London’s benchmark share index failed to hold on to gains as the European Union slashed its growth forecast for Greece from 2.5 per cent to a mere 0.5 per cent.
Investors were spooked by the update amid efforts by the debt-laden country to negotiate access to much needed bail-out cash and avoid a potentially destabilising exit from the eurozone.
Traders returning to their desks after the Bank Holiday weekend had pushed London’s top-flight above the 7,000-mark in the first half of the session but it ended the day 58.37 points or almost 1 per cent lower at 6,927.58.
Chris Beauchamp, senior market analyst at IG, said: “The day has seen the FTSE 100 fail to keep its gains, which can be partly attributed to the nearness of the UK election, but the real culprit lies over in the eurozone, where the familiar spectre of Greece has caused markets on the continent to move into reverse.”
HSBC dominated the corporate limelight after it reported a better-than-expected 4 per cent rise in pre-tax profits for the first quarter. Chief executive Stuart Gulliver said the group had “recovered well” after a tough end to 2014.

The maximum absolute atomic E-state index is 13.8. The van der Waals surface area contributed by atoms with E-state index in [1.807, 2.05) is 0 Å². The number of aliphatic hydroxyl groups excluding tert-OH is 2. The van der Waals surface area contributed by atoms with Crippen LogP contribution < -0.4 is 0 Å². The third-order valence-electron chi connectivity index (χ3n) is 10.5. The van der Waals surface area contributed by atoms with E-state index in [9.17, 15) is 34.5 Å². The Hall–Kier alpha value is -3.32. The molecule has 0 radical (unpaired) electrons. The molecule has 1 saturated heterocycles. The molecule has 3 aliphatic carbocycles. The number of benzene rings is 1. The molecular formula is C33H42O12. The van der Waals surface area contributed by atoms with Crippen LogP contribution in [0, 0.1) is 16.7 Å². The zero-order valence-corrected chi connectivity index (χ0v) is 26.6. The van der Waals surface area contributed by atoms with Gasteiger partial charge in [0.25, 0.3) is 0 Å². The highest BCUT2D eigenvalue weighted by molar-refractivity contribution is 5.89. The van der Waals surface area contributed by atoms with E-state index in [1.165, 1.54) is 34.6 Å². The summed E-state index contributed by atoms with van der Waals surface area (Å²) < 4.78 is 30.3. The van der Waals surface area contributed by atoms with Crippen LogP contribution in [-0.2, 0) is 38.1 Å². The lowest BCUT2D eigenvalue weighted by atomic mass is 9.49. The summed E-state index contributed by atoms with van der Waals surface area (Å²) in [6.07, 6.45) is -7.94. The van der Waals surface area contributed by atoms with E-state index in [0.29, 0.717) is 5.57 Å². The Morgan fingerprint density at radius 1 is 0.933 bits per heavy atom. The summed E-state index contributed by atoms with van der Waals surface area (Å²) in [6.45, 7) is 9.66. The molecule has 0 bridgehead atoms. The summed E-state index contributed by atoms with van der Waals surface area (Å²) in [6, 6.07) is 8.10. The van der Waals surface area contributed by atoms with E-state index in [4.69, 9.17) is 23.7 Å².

But the stock fell 20.4p to 625.9p. Shore Capital banking analyst Gary Greenwood said it was surprising to see the group’s shares fall as the Q1 results were comfortably ahead of City forecasts.
Elsewhere in the sector, Lloyds had been boosted earlier in the session by an upgrade from Jefferies with a Royal Bank of Scotland also climbing, after a positive note from Nomura. But both headed lower amid the wider gloom later.
Lloyds closed 0.5p lower at 82.4p while Royal Bank of Scotland slipped 4.5p to 335.3p. Barclays shed 4.2p to 250.2p.
A rise in the price of oil helped British Airways owner International Airlines Group end as the session’s biggest top-flight faller. It dropped nearly 4 per cent, or 20.5p, to 537p.